In stark contrast, the Ramaphosa Administration’s approach to COVID-19 regulation is firmly led by expert, scientific guidance. The government established a COVID-19 Ministerial Advisory Committee composed of internationally respected scientists and chaired by world-renowned epidemiologist Salim Abdool Karim.

In taking and announcing regulatory interventions, the government has been careful to assign scientific explanations to these regulations. Members of the Ministerial Advisory Committee, and Karim especially, have become just as familiar as Health Minister Zweli Mkhize when it comes to communicating government intervention policies to the public. There can be little doubt that this approach has generated high levels of trust and support for the government’s actions.

These examples of South African public health responses illustrate how the relationship between policy and science can make or break a regulatory program in a culture of justification.

The South African government’s use of scientific expertise to justify COVID-19 response policies highlights the ongoing debate about the role of experts in regulatory programs. This is, of course, not a new debate. Although the COVID-19 response will not provide the last word on the role of experts in government policymaking, the current crisis provides an opportunity to reflect on the appropriate relationship between political action and the expertise it is based on.

As much as niche scientific expertise seems to drive the success of regulatory interventions in South Africa, such a focus on experts may risk preventing the government from adopting a more holistic regulatory approach. Another noteworthy element of South Africa’s response is the ongoing, almost daily regulatory adjustment, which speaks to the challenges of regulatory coordination in a highly complex environment. As the continuous adjustment of regulations aimed at managing the pandemic demonstrates, dealing with this crisis is complex and calls for high levels of regulatory coordination.

This complexity poses particular challenges for South Africa, where the government traditionally addresses regulation from a sector-specific, vertical approach. Industry-specific government departments have statutory authority to implement particular regulatory interventions, which they do with minimal interaction with other departments. Coordination usually happens only at a very high level within the Cabinet, and, as a result, there is very limited regulatory coordination at a horizontal level between departments over the details of regulatory programs.

The shortcomings of such an approach are evident in the COVID-19 context, which calls for integrated, holistic regulatory intervention.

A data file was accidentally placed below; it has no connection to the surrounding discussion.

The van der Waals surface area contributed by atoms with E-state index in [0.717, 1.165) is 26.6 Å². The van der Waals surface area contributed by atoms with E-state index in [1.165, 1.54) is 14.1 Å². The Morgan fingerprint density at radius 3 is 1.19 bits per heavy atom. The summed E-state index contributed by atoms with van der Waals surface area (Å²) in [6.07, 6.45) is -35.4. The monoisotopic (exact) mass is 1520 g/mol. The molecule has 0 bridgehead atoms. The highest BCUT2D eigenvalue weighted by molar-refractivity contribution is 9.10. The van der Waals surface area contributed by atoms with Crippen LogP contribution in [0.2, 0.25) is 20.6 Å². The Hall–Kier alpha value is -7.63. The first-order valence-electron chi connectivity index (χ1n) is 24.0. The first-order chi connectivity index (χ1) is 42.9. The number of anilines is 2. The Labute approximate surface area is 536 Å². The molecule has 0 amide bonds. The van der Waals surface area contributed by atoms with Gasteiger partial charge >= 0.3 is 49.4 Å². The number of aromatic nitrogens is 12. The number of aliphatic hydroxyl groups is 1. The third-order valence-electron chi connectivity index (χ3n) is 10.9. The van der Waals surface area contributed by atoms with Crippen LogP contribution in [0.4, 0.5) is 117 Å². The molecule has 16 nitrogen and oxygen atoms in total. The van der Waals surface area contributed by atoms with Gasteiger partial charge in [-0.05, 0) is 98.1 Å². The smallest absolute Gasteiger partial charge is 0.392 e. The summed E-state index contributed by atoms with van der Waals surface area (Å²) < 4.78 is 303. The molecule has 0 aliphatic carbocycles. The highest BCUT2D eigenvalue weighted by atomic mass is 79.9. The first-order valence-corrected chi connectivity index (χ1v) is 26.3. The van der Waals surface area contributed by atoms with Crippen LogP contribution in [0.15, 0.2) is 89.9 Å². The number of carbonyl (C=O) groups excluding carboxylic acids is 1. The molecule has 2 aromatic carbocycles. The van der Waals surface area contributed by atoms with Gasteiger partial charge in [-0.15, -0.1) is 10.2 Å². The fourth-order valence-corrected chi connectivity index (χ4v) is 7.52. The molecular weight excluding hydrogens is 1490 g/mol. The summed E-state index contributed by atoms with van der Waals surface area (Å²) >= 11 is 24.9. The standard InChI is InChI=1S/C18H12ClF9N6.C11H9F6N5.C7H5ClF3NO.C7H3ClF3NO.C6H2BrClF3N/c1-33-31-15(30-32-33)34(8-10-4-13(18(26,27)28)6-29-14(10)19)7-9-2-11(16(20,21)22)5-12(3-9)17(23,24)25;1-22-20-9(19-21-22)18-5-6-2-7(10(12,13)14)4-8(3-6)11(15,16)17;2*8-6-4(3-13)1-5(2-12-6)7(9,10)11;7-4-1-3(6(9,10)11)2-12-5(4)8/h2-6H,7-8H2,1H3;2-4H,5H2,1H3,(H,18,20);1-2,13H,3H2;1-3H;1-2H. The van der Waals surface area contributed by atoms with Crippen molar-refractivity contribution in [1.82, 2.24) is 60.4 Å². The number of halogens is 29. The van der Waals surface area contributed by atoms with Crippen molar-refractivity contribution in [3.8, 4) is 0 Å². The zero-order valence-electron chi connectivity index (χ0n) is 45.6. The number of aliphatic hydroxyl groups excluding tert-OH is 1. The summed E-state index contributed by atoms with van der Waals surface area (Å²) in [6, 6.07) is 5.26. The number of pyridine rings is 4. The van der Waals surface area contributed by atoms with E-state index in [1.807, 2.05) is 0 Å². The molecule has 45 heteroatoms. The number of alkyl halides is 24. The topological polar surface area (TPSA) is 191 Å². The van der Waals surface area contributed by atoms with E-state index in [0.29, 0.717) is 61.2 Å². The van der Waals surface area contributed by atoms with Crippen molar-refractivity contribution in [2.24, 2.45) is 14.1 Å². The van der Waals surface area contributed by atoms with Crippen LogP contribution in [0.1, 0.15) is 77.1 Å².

The government has issued regulations under the Disaster Management Act of 2002. Issued on March 18, these regulations had been amended five times as of April 20. These regulations are the main instrument of the government’s COVID-19 response, authorizing members of Cabinet to “issue directions to address, prevent, and combat the spread of COVID-19 in matters falling within his mandate.”

Despite the departments’ receipt of a broad grant of regulatory authority to address sector-specific issues, the regulations do not provide for coordination at the level of implementation.

It is at the implementation level, for example, that provision for continued pay-out of social grants should be aligned with other government-imposed health measures in order to avoid inadvertently harming the 11 million vulnerable members of society who depend on social assistance. These measures include restrictions on gatherings and people’s movement, the operation of public transport, the types of businesses that may operate and when, and the continued importation, distribution, and sale of fuel. In light of the challenges that coordinating response efforts presents, it is no wonder that public transport directions, for example, have been amended three times since March 18.

The COVID-19 pandemic starkly illustrates the impracticability, even senselessness, of the continued vertical concentration of regulatory structures. The crisis calls for renewed attention, at an institutional dimension, to regulatory mechanisms with the particular aim of achieving higher levels of coordination and integration across the entire regulatory state. Such coordination would provide for enhanced responses to major crises such as COVID-19 and should be emphasized in pursuit of accelerated development.

Geo Quinot

Geo Quinot is a professor of law at Stellenbosch University, South Africa. 

This essay is part of an ongoing series, entitled Comparing Nations’ Responses to COVID-19.